Cornyn told Texas reporters last Thursday that President Trump has assured him those concerns will be addressed in another measure later this year.
It's not clear yet whether other funding will be added to the Senate bill. Conservative groups, including Heritage Action, have urged lawmakers to vote against the measure because it does not force broader changes in the flood program and does not cut other spending to offset the costs.
Florida lawmakers have also been pushing for more aid to help the state’s devastated citrus industry. The funding was not included in the House version of the bill either.
Florida Sens. Bill Nelson, a Democrat, and Marco Rubio, a Republican, unsuccessfully attempted Monday to add an amendment to provide $3 billion aid for citrus growers and Florida agriculture in the Senate package.
“We’ve been pushing so hard to get our citrus growers some help,’’ Nelson said on the Senate floor.
McConnell rejected the effort, calling the relief effort a multi-stage process and promising more aid is coming. “There will be additional rounds,’’ he said.
Nelson said he placed a hold on Trump’s nominee for deputy director of the Office of Management and Budget for assurance.
Rubio said he also hopes the aid is included in another package next month.
“But we all know how this place works,’’ he said Monday. “I just don’t know why we wouldn’t do it now.’’
Rubio said last week he's also concerned that some devastated areas, including Puerto Rico, need more help now.
He said the bill does not do enough to allow the island "to access the funds quickly and continue basic government operations."
Sen. Tom Carper, D-Del., said he's focused on efforts outside the federal government, including working with groups in California to help Puerto Rico rebuild its electric grid.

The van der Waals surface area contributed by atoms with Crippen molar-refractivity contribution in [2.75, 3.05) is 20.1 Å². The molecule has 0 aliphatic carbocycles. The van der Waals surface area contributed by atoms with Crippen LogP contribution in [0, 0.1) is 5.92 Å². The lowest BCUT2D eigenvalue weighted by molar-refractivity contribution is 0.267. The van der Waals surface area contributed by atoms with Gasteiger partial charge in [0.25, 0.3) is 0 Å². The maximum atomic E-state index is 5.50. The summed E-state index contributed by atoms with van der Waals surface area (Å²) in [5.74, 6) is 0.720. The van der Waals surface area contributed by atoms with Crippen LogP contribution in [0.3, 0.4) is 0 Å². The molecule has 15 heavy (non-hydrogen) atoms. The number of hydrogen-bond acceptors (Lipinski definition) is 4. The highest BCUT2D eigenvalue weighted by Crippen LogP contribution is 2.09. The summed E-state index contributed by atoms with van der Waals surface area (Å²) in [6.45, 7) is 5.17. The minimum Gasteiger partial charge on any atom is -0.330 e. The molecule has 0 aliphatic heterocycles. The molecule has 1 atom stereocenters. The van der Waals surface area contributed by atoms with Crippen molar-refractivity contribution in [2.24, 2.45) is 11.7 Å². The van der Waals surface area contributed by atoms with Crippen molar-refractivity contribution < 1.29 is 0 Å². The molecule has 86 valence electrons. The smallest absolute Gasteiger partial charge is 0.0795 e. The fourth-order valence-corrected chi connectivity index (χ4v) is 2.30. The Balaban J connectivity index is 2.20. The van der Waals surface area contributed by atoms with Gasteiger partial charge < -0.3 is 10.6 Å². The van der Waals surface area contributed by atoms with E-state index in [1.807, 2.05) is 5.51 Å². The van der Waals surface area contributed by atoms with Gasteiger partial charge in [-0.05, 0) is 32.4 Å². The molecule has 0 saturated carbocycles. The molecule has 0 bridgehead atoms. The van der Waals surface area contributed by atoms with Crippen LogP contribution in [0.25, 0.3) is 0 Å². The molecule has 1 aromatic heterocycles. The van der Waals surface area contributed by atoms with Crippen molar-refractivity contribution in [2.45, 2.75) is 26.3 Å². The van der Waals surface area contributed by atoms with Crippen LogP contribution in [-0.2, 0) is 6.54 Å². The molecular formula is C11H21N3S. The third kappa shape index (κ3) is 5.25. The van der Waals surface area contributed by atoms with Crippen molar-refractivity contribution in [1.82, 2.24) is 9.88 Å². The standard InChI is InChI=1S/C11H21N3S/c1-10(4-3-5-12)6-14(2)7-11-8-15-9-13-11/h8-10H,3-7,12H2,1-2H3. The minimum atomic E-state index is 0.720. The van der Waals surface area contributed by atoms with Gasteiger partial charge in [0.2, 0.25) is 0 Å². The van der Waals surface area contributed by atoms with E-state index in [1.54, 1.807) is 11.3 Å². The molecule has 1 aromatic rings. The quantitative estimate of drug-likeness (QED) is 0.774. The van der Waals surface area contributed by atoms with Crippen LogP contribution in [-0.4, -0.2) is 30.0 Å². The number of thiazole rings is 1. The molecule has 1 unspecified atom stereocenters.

Much of the power on the island has not been restored and many residents still don’t have safe drinking water after Hurricanes Irma and Maria.
Meanwhile, he said, Congress should help.
“I think it’s important that we be responsive from here," said Carper, adding that the Bible urges helping your neighbors. “They are our neighbors. They’re also Americans.''
The administration and federal emergency management officials have come under fire for what some have called their slow response to recovery efforts in Puerto Rico.
Trump, who met last Thursday with Puerto Rico Gov. Ricardo Rosselló, rated the administration’s response a 10.
“I think we've done a really great job," Trump said.
Rosselló praised Trump for quickly declaring an emergency and deploying federal emergency workers to the island.
“We recognize that a lot of business has been done, but a lot still has to be done,” he said.
Leahy, who also met with Rosselló last week, criticized Trump on Monday for giving his administration a 10 “like this was a game show.’’
Leahy rattled off problems still plaguing the island. "This is not reality," he said. “This is the hard part of governing."
Contributing: Ledyard King, USA TODAY